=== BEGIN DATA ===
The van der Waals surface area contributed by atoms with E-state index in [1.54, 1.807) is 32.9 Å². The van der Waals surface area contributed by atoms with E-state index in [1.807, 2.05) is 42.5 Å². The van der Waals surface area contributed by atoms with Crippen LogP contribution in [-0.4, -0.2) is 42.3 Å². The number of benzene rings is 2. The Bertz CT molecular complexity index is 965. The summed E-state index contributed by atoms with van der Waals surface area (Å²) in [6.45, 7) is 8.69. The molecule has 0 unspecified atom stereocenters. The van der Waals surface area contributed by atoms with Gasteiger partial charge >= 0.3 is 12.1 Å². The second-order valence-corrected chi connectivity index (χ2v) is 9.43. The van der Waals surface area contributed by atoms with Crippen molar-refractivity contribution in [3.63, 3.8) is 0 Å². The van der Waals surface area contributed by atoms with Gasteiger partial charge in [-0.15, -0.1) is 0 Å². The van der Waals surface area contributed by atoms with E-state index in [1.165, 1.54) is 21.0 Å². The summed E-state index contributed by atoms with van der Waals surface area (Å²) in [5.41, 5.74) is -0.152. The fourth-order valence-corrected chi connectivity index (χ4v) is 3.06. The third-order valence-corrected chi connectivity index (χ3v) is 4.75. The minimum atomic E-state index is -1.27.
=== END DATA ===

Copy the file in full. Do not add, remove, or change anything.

The van der Waals surface area contributed by atoms with E-state index in [1.54, 1.807) is 32.9 Å². The van der Waals surface area contributed by atoms with E-state index in [1.807, 2.05) is 42.5 Å². The van der Waals surface area contributed by atoms with Crippen LogP contribution in [-0.4, -0.2) is 42.3 Å². The number of benzene rings is 2. The Bertz CT molecular complexity index is 965. The summed E-state index contributed by atoms with van der Waals surface area (Å²) in [6.45, 7) is 8.69. The molecule has 0 unspecified atom stereocenters. The van der Waals surface area contributed by atoms with Gasteiger partial charge >= 0.3 is 12.1 Å². The second-order valence-corrected chi connectivity index (χ2v) is 9.43. The van der Waals surface area contributed by atoms with Crippen molar-refractivity contribution in [3.63, 3.8) is 0 Å². The van der Waals surface area contributed by atoms with Gasteiger partial charge in [-0.15, -0.1) is 0 Å². The van der Waals surface area contributed by atoms with E-state index in [1.165, 1.54) is 21.0 Å². The summed E-state index contributed by atoms with van der Waals surface area (Å²) in [5.41, 5.74) is -0.152. The fourth-order valence-corrected chi connectivity index (χ4v) is 3.06. The third-order valence-corrected chi connectivity index (χ3v) is 4.75. The minimum atomic E-state index is -1.27.